Project partners include Anglian Water, Norfolk Rivers Trust, Norfolk Wildlife Trust, the Nature Conservancy, Norfolk County Council, Farming and Wildlife Advisory Group, Natural England, and Breckland Council.

“We have a 100-year finance plan for landowners in Wendling Beck and it’s been really quite challenging to get all the governance in place,” says Glenn.

Environmental funding types – England

Government schemes

Agri-environment and woodland creation schemes – these are targeted, are subject to change and generally relatively short term but secure.

Further valuable schemes include Natural England’s Species Recovery Programme, offering £14.5m in grants for specialist habitats, with 63 projects funded in 2023.

Flood risk management is also a growing area. Defra and the Environment Agency fund the Natural Flood Management Programme, which spent £25m on 40 projects in 2023, with 60 already established.

Offset markets

These are also known as compliance markets, some through statutory schemes such as biodiversity net gain or nutrient neutrality, which have strict compliance requirements, are long-term, and in most cases have high entry costs.

Voluntary offset markets include carbon and a wide range of nature projects, with the only government-backed examples being the Woodland Carbon and Peatland Carbon codes.

Business funding

This is an emerging market involving retailers and brands incentivising farmers to undertake certain practices, observe restrictions or otherwise alter the use of their land.

Water companies are active in this market – for example, paying farmers to undersow maize with grass to reduce run off, or reducing pesticide applications and/or fertiliser rates.

These often apply across a range of enterprises and are not obligatory.


Bodies such as the Woodland Trust and wildlife trusts, along with other national and local organisations, fund environmental and natural capital work to varying levels, and can involve local businesses.

Free advice is often available through this route, and sometimes voluntary labour.

Natural environment investment readiness fund

Attracting private investment into nature markets is expected to continue to be a government ambition so that the target set out in the Environmental Improvement Plan and Agricultural Transition Plan for England can be met.

The Natural Environment Investment Readiness Fund (NEIRF) was established by Defra and the Environment Agency to help achieve this. NEIRF provided grants of between £10,000 and £100,000 to farmers, environmental groups,

local authorities, businesses and others to help develop nature projects in England and attract private investment.

The first two rounds of NEIRF funding supported the development of 86 projects across England.

The the third and most recent round supported farmers and farmer groups in particular.

Grants help with the costs of staff, professional and technical support to develop projects and to present compelling cases to potential investors.

Proposals were asked to focus on generating revenue from ecosystem services alongside food production, rather than through the sale of goods or commodities.

Examples could include selling carbon units from woodland creation or peatland restoration, selling biodiversity units, or selling catchment services such as improved water quality and natural flood management benefits resulting from improvements to the natural environment.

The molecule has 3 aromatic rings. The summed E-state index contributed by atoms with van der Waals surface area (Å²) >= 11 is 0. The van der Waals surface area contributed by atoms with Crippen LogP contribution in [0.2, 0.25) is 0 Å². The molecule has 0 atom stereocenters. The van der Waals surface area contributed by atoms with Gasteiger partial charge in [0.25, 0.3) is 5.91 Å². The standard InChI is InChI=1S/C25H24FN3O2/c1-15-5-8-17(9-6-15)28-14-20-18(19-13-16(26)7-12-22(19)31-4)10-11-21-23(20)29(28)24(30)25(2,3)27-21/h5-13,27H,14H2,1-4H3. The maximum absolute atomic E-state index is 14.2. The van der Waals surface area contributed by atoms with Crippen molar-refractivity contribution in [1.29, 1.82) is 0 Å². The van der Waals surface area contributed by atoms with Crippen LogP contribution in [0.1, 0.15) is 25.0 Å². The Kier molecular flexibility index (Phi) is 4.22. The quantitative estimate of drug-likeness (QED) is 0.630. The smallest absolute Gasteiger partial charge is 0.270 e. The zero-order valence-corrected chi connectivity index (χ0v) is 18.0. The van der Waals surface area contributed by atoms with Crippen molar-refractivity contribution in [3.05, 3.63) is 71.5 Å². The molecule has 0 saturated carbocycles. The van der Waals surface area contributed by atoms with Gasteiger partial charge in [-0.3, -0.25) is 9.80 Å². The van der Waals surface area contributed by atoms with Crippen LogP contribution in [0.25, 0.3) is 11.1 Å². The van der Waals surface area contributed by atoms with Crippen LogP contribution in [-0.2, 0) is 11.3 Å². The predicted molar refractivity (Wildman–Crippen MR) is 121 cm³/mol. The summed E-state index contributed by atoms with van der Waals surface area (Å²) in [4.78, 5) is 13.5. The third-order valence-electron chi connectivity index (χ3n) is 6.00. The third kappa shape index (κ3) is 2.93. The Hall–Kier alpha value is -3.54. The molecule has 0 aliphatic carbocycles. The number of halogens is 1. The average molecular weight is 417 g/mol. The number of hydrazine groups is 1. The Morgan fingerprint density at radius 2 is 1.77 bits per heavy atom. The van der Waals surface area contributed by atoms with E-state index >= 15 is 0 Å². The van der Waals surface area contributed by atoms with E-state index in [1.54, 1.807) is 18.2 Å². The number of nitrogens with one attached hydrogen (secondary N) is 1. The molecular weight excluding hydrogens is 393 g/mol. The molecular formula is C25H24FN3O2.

Farming toolkit helps assess market opportunities

A free online farming toolkit has been designed by the Green Finance Institute, with Defra backing.

Developed in consultation with farmers, the toolkit introduces the different types of nature markets, answers common questions, and includes case studies of those taking steps into these areas.

No data is needed from farmers to use the toolkit, nor does it promote nature markets as the best option for everyone. It explains eight milestones in the process, from assessing land opportunities, to signing contracts.

The toolkit can be found on the Green Finance Institute website 

Spains Hall Estate, Essex

willow trees

© Spains Hall Estate

Archie Ruggles-Brise made his first BNG sale last week. He and his family have 830ha in Essex, 500ha of which is farmed in-hand.

This land was predominantly in arable and is being shifted from annual to permanent production.

The move includes the largest agroforestry (silvoarable) nut planting system in Europe, on land which is in a 200ha Countryside Stewardship agreement.

Elsewhere, BNG units are being created on up to 115ha of predominantly grassland, floodplain, wetland management and where beavers have been released on part of the area.

The estate also has 80ha of woodland, with a further 17ha of planting planned.

It took about 14 to 15 months from the initial inquiry by a developer to completion of the first BNG deal, says Archie.

“It was tricky time to work through – new guidance emerged as we went through the process.”

Between the willows in the image above are species-rich grasslands, herbal leys and wildlife mixes supporting biodiversity, building soil, sequestering carbon, trapping and cleaning water, and helping mitigate drought.

Explore more / Transition

This article forms part of Farmers Weekly’s Transition series, which looks at how farmers can make their businesses more financially and environmentally sustainable.